Potentiation strategies.

Active recovery methods.

Neuromuscular priming.


By pursing some of these well researched training methods, we can increase athlete performance in the short term.


We can prime their bodies so they walk on the field FEELING great.

We can utilize strategies to help them RECOVER faster.


We can help them, in the end, MAXIMIZE PERFORMANCE.


HOW we train in-season.



At CSTS we are adaptable.


We make adjustments to meet the needs, goals, and contexts of the athletes that walk through the doors.


When an athlete transitions to in-season mode, so does their training.


To make this transition, we do 3 big things...


First, we decrease the training volume.


This goes for both the number of training sessions per week, as well as the training sessions themselves.


If you are an in-season athlete, I recommend joining our BRONZE or SILVER memberships.


With practice time increasing and more games being played, training time should decrease (BUT NOT DISSAPEAR).


Training 1 or 2 days per week is the perfect amount to support long-term development and short-term performance.


Within the training sessions themselves, we will decrease the volume of each exercise being completed.


Instead of completing 4x6 squats, we adjust to 3x4.


Instead of running 6 sprints, we run 2 of them to make sure maximal linear speed is maintained throughout the season.


While it may seem like small changes, over the course of the season this decrease in volume can drastically support recovery and feelings of "freshness" while still achieving the strength and speed maintenance that we strive for!


Second, we shift our exercise selection.


Certain exercises that we complete within training are more stressful than others.


For example, a Barbell Back Squat is more demanding than a DB Goblet Squat.


A maximally loaded Hexbar Deadlift is more stressful than a Hexbar Jump.


A Bench Press is more stressful than a Loaded Push Up.


In all of these scenarios, we can achieve a very similar training response with the less stressful exercise.


By doing so, we minimize the training stress that is being placed on athletes, while still maximizing the creation of physical adaptations.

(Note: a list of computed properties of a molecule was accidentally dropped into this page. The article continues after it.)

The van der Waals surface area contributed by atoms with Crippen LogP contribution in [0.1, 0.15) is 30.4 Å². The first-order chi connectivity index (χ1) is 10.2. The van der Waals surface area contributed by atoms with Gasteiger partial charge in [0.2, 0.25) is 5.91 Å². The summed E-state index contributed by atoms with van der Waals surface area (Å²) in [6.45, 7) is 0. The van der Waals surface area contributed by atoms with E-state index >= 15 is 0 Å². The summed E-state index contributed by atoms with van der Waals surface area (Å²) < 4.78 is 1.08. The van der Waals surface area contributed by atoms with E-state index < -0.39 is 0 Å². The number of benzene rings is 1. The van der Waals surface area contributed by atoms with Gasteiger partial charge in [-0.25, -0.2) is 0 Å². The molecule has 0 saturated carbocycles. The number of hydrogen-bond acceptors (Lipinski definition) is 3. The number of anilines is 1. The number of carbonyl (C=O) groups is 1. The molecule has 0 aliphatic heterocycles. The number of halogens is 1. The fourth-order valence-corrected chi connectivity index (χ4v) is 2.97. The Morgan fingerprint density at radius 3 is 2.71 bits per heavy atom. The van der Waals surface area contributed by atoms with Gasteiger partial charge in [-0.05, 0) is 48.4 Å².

Third, we prioritize what they aren't getting in their sport.


Because the majority of sports are dynamic, use minimal external loading, and played at a moderately fast pace, in training we minimize the amount of time devoted to these qualities.


Instead, we fuel stressors on the other end of the spectrum.


By doing so, we continue to create a long-term athletic development plan that is holistic.


Think about it like a nutritional plan...


Having a wide array of foods and nutrients within your diet is crucial - Meats, high quality carbs, fruits, vegetables, fats, vitamins, minerals, electrolytes, etc.


Let's say you find yourself in a position where you are missing a critical piece of this equation, like meat.


All of the meat in the world has been removed in this made up scenario.


You shouldn't simply say "welp, I guess no protein for me."


You should find other sources of protein that allow you to maintain a holistic, well-rounded diet.


Once the meat comes back, you can have it re-enter your diet and YOU are in a better place because you supplemented protein with other sources while it was missing.


The nutritional plan is your athletes holistic development.


Training is the meat.


Don't simply remove it.


Let's supplement it to support your athletes upcoming season and BEYOND.


WRAP IT UP


Train in-season.


It's important for your athletes long-term development.


It's important for them to have the best season possible.


It's important for their creation of positive health and fitness habits.


JOIN THE CSTS COMMUNITY BELOW!

Carter Schmitz, MS, CSCS

Owner and Head Coach at Carter Schmitz Training Systems

Email: CSTrainingSystems@gmail.com